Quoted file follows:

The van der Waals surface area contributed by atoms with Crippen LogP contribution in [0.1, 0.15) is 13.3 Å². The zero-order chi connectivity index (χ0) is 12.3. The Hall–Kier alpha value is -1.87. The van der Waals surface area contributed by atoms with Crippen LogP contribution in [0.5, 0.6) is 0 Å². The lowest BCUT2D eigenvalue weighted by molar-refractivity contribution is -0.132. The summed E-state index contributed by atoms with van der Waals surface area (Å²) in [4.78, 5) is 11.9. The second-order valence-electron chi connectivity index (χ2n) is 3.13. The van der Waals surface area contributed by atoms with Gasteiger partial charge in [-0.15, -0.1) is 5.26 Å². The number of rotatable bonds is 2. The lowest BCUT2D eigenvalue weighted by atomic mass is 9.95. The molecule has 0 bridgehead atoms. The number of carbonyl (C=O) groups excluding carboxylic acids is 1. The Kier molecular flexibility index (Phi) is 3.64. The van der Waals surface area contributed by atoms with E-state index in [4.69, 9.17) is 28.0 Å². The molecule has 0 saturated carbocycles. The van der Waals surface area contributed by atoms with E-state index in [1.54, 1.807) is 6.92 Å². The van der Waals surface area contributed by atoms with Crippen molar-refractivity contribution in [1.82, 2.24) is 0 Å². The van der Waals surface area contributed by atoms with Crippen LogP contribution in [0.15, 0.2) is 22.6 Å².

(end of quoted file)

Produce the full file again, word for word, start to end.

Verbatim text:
The van der Waals surface area contributed by atoms with Crippen LogP contribution in [0.1, 0.15) is 13.3 Å². The zero-order chi connectivity index (χ0) is 12.3. The Hall–Kier alpha value is -1.87. The van der Waals surface area contributed by atoms with Crippen LogP contribution in [0.5, 0.6) is 0 Å². The lowest BCUT2D eigenvalue weighted by molar-refractivity contribution is -0.132. The summed E-state index contributed by atoms with van der Waals surface area (Å²) in [4.78, 5) is 11.9. The second-order valence-electron chi connectivity index (χ2n) is 3.13. The van der Waals surface area contributed by atoms with Gasteiger partial charge in [-0.15, -0.1) is 5.26 Å². The number of rotatable bonds is 2. The lowest BCUT2D eigenvalue weighted by atomic mass is 9.95. The molecule has 0 bridgehead atoms. The number of carbonyl (C=O) groups excluding carboxylic acids is 1. The Kier molecular flexibility index (Phi) is 3.64. The van der Waals surface area contributed by atoms with E-state index in [4.69, 9.17) is 28.0 Å². The molecule has 0 saturated carbocycles. The van der Waals surface area contributed by atoms with E-state index in [1.54, 1.807) is 6.92 Å². The van der Waals surface area contributed by atoms with Crippen molar-refractivity contribution in [1.82, 2.24) is 0 Å². The van der Waals surface area contributed by atoms with Crippen LogP contribution in [0.15, 0.2) is 22.6 Å².